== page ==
Carnival Day is celebrated every year on February 26 and it is the perfect reason to let loose and party. A carnival is the perfect excuse to enjoy a large-scale party with all the trimmings and thrills. One has only to think back to the heady days of childhood to conjure up images of candy floss, amusing sideshows, and rides that give you butterflies. And if you have yet to experience the magic of the carnival, now is as good a time as any!
History of Carnival Day
We love the fact that the actual officiation of Carnival Day remains a mystery because it goes well with the idea of what the carnival is, and what it represents. For ages now, the carnival has always had an air of mystery and allure to it, probably because it provided certain thrills which could not be experienced elsewhere. Even in cultural studies, the term ‘carnivalesque’ developed from the word carnival, due to the disruptive and subversive connotations it holds. This idea was first introduced in the mid-1900s, in the writings of Russian linguist and literary critic, Mikhail Bakhtin. According to Bakhtin, the carnival is a space where societal norms can be subverted for a time, through the use of humor and a touch of chaos (sounds like a party!).
To trace the roots of Carnival Day, we must go back to the history of the traveling carnival itself. Way back, as early as 98 A.D., is the first written account by the Roman historian Tacitus, about carnivals taking place among Germanic tribes to celebrate the end of winter. We’re sure that there may have been other people groups worldwide, who had similar festivities. During the Middle Ages in Europe, as commerce began to burgeon and shape the economic landscape, agricultural shows and trade fairs began to emerge. It is fair to say that these were the seeds for what eventually became the traveling carnival. By 1861, children’s rides, which were powered by steam, had been invented but were not yet in use at carnivals.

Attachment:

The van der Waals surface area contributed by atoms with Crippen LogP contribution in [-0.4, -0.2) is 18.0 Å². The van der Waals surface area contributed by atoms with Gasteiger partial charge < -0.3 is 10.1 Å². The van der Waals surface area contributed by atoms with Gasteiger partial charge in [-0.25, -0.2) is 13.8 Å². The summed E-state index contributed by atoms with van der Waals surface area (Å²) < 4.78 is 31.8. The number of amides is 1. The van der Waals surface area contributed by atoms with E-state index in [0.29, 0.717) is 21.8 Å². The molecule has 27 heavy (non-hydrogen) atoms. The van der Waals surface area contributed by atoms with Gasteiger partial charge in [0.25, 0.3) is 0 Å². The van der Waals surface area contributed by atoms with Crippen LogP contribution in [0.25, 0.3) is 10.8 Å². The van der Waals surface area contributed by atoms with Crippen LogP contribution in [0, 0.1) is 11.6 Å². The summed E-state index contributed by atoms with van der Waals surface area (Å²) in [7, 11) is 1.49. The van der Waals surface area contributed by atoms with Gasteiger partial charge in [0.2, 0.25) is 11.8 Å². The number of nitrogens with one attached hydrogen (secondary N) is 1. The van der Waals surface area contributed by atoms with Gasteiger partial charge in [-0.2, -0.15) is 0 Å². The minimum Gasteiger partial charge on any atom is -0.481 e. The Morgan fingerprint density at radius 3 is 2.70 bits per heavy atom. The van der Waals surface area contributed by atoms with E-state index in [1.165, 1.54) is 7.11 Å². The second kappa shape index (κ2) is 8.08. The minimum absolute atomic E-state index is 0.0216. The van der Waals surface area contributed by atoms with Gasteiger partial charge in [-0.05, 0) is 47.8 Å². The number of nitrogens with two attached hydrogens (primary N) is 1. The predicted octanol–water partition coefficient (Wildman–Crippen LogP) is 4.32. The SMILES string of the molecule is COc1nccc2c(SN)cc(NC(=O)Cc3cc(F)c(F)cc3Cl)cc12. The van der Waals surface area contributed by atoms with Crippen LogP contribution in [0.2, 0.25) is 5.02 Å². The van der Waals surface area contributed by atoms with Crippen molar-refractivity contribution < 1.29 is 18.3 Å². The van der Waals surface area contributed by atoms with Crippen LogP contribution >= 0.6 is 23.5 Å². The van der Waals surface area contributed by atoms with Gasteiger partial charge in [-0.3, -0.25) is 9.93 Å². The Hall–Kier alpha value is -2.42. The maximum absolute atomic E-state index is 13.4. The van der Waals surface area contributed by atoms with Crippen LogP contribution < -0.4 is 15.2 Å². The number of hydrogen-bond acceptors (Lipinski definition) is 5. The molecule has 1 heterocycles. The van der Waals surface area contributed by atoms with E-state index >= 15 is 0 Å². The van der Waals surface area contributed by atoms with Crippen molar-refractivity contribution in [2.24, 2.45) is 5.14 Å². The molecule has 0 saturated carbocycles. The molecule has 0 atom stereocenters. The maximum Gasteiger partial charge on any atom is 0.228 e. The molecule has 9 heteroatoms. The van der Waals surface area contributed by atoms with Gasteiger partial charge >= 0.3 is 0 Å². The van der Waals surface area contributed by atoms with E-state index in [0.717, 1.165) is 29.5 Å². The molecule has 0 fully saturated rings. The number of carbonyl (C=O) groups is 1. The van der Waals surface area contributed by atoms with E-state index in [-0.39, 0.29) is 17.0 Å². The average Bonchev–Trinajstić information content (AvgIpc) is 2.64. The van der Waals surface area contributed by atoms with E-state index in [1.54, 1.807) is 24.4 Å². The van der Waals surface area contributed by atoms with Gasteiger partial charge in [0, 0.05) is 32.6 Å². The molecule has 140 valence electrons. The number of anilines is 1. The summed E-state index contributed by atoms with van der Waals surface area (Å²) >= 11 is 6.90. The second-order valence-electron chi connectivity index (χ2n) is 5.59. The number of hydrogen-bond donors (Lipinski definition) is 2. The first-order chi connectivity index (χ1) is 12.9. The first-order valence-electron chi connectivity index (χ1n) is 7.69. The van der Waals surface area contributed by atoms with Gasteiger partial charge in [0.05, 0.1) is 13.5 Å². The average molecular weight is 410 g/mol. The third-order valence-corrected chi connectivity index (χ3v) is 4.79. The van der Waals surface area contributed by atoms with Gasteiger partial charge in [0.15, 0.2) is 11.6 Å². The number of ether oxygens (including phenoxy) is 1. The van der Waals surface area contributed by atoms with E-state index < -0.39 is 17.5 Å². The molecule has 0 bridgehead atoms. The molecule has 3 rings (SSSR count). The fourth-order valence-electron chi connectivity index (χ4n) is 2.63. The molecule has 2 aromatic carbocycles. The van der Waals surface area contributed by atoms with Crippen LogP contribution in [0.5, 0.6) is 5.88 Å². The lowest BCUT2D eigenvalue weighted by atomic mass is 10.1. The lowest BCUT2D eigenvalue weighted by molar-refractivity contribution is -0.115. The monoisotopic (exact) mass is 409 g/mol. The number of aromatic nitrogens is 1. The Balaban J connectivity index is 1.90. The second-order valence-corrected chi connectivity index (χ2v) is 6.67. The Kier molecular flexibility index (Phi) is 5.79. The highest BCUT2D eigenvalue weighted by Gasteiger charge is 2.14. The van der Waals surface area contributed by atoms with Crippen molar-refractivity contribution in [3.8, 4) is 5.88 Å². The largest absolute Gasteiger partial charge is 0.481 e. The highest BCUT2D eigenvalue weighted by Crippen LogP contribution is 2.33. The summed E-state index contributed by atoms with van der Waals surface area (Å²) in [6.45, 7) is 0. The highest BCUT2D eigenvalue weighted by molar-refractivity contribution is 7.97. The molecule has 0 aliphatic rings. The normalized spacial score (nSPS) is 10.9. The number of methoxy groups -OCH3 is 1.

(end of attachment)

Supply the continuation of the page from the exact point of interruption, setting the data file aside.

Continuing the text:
It was not until the 1890s that the traveling carnival, as we know it today, really came into being in the U.S. The pivotal event was the World’s Columbian Exposition fair held in Chicago, in 1893, to celebrate 400 years since Columbus arrived in the Americas. It featured the world’s first Ferris Wheel and a Midway Plaisance — a strip of ground about a mile long that featured sideshows like vaudeville and burlesque, mechanical rides, games of luck or chance, and curiosity displays. By 1937, the number of carnival companies grew to 300. In some cases, circuses may also be a part of the traveling carnival, though the appeal of the carnival was mainly due to the sideshows, which often offered the layman a chance to glimpse dangerous or societally ‘forbidden’ spectacles. Hence the timeless appeal of the carnival, even though society keeps evolving.
Carnival Day timeline
The first evidence of carnivals celebrating the end of winter are recorded by the historian Tacitus.
In the Mediaeval period, agricultural and trade fairs increase with commerce.
George Washington Gale Ferris Jr. invents the first Ferris wheel for an expo in Chicago.
400 years since the arrival of Christopher Columbus, the exposition’s held in Chicago.
Carnival Day FAQs
What makes up a carnival?
A carnival is generally a public celebration organized on a grand scale or a smaller scale. Some common elements of a carnival are parades, entertaining shows, street parties, and a variety of food.
What is the difference between a circus and a carnival?